This disposition will place the American forces as much in measure for assisting in the defence of your Squadron and the Town of Boston, as is compatible with the other great objects of our care.
It does not appear to me probable that the Enemy would hazard the penetrating to Boston by land, with the force which they at present have to the eastward. I am rather inclined to believe that they will draw together their whole Land and Naval strength, to give the greater probability of Success. in order to this, New York must be evacuated, an event which cannot take place without being announced by circumstances impossible to conceal and I have reason to hope that the time which must necessarily be exhausted in embarking and transporting their troops and Stores, would be sufficient for me to advance a considerable part of my army in measure for opposing them.
The observations which Your Excellency makes relative to the necessity of having intelligent Spies, are perfectly just; every measure that circumstances would admit has been to answer this valuable end, and our intelligence has in general been as good as could be expected from the situation of the Enemy.
The distance at which we are from our posts of observation in the first instance, and the long Journey which is afterwards to be performed before a letter can reach your Excellency hinder my communicating intelligence with such celerity as I could wish.
The letter which I sent giving an account of Lord Howes movement, was dispatched as soon as the fact was ascertained; but it did not arrive ’till you had gone to Sea, in pursuit of the British Squadron.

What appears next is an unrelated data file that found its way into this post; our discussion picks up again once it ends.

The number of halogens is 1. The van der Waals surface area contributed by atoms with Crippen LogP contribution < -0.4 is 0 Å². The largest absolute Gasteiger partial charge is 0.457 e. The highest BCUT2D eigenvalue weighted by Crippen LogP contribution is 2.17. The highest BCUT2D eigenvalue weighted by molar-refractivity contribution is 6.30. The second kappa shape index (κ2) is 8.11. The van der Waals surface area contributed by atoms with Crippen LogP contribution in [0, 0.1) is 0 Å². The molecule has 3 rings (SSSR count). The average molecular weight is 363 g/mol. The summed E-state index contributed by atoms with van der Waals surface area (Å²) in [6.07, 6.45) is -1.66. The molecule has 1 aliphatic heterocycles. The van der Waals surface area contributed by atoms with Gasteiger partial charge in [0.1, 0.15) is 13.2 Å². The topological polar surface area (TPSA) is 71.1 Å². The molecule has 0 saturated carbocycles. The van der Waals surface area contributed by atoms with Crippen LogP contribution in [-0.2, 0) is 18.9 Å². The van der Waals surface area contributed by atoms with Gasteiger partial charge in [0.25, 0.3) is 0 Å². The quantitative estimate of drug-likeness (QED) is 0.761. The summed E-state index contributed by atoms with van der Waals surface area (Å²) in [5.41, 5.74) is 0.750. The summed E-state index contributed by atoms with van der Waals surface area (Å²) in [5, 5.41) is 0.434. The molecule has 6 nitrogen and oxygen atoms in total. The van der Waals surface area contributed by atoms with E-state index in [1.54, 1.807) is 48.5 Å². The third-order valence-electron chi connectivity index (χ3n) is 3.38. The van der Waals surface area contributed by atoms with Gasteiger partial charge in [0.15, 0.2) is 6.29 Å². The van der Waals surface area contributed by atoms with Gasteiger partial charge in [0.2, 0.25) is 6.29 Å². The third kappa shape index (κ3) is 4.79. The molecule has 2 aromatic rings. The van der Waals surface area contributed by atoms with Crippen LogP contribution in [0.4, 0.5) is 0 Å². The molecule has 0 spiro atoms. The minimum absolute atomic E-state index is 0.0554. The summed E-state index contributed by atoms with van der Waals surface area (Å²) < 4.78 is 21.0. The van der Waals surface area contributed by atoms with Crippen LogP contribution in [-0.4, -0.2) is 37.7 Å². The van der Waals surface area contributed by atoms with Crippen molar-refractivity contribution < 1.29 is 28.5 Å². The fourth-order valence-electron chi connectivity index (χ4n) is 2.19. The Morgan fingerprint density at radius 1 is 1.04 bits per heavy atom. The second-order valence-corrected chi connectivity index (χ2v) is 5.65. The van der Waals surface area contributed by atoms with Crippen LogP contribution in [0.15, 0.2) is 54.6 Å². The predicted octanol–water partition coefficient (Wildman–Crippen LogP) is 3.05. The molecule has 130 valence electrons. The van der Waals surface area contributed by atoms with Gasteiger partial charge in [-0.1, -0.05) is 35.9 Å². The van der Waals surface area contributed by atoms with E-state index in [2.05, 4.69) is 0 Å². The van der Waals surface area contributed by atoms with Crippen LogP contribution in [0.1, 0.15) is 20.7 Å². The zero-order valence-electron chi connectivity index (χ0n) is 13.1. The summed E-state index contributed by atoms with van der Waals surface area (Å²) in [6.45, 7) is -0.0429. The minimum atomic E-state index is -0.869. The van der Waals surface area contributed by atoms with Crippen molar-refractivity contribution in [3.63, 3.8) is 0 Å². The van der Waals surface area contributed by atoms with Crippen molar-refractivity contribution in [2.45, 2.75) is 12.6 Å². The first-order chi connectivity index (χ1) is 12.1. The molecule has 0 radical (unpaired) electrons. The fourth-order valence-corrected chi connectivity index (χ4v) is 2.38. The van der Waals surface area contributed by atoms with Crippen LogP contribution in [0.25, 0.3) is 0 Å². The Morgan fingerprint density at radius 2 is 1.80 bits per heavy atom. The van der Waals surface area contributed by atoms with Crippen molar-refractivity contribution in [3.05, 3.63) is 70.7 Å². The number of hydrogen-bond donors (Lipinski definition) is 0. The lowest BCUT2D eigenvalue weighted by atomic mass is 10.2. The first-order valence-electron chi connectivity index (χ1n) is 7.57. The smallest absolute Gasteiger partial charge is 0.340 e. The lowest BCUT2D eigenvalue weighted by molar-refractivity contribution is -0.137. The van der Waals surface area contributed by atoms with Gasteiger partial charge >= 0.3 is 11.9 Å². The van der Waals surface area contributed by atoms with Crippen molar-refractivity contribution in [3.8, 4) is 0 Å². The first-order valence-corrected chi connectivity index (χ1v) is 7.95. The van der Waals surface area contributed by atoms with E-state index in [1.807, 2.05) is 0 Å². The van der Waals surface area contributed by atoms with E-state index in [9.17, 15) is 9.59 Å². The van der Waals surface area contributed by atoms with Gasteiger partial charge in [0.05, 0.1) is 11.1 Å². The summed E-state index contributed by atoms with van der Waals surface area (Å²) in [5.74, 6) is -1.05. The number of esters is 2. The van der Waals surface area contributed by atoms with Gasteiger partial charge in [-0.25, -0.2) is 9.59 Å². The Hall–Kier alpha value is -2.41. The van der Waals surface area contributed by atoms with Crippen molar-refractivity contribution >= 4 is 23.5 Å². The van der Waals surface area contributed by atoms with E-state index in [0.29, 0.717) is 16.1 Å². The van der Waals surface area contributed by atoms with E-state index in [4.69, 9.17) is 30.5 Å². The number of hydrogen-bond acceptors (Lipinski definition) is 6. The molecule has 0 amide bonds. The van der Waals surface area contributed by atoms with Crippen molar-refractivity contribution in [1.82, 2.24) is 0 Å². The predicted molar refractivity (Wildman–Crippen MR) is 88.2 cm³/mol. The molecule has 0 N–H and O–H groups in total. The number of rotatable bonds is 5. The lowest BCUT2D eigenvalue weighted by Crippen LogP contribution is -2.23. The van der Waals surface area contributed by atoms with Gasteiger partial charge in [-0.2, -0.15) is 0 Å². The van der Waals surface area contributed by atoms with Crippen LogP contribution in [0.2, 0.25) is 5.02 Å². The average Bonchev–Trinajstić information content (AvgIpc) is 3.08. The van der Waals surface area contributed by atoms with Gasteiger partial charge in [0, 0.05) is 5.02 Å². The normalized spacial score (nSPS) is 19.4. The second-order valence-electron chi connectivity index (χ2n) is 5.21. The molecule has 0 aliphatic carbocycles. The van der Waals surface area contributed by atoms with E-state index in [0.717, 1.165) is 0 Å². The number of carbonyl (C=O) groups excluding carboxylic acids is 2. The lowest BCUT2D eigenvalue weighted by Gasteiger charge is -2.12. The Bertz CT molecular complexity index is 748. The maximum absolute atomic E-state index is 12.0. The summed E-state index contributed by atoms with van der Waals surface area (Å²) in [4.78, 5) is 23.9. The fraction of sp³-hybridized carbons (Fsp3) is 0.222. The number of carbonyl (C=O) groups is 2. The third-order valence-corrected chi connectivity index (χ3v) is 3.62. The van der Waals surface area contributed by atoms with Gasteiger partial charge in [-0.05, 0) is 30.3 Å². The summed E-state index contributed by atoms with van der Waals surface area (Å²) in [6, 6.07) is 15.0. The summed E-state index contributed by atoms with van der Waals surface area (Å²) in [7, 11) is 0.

As your Excellency does not mention the letters which I last had the honor of writing to you, I am apprehensive of some delay, or miscarriage; their dates were the 3rd. and 4th. inst.
The sincere esteem and regard which I feel for Your Excellency, make me set the highest value upon every expression of friendship with which you are pleased to honor me; I entreat you to accept the most cordial returns on my part.
I shall count it a singular felicity if in the course of possible operations above alluded to, personal intercourse shd afford me the means of cultivating a closer intimacy with you, and of proving more particularly the respect and attachment with which I have the honor etc.
PS: My dispatches were going to be closed when your Excellency’s Letter of the 8th. was delivered to me.
The State of Byron’s Fleet from the best intelligence I have been able to obtain, is as follows:
Six Ships, the names of which are mentioned in the paper I had the honor of transmitting the 3rd. have arrived at New York with their Crews in very bad health.
Two vizt. The Cornwall of 74 and Monmouth of 64, had joined Lord Howe; two One of which the Admirals Ship, were missing. One had put back to Portsmouth.
[*]A naval fleet under the command of d’Estaing, the fruit of the alliance with France’s Louis XVI, arrived off Philadelphia in July 1778. It fulfilled great expectations, but the great hopes to which it gave rise were blasted by the events which followed. Unable to attack Clinton’s weakened forces at New York in the aftermath of the Battle of Monmouth, d’Estaing turned on the British at Newport. There, however, he encountered a greater-than-expected British force: reinforcements under Lord Howe just then arriving. The fleets joined but were as quickly separated by a storm. They withdrew to ports for repairs, and the French sailed to Boston. Having expected more from their allies, the disappointed Continental troops and militia angrily withdrew. Americans suspected French intentions, an attitude fanned as much as possible by British agents. In Boston, demonstrations and riots occurred and, eventually, left one French officer dead for his efforts to rescue a compatriot. Washington, as evidenced in this letter, exerted himself to minimize the damage and to save the alliance, while La Fayette returned from America to France to reinforce the idea of a need for efficacious French support.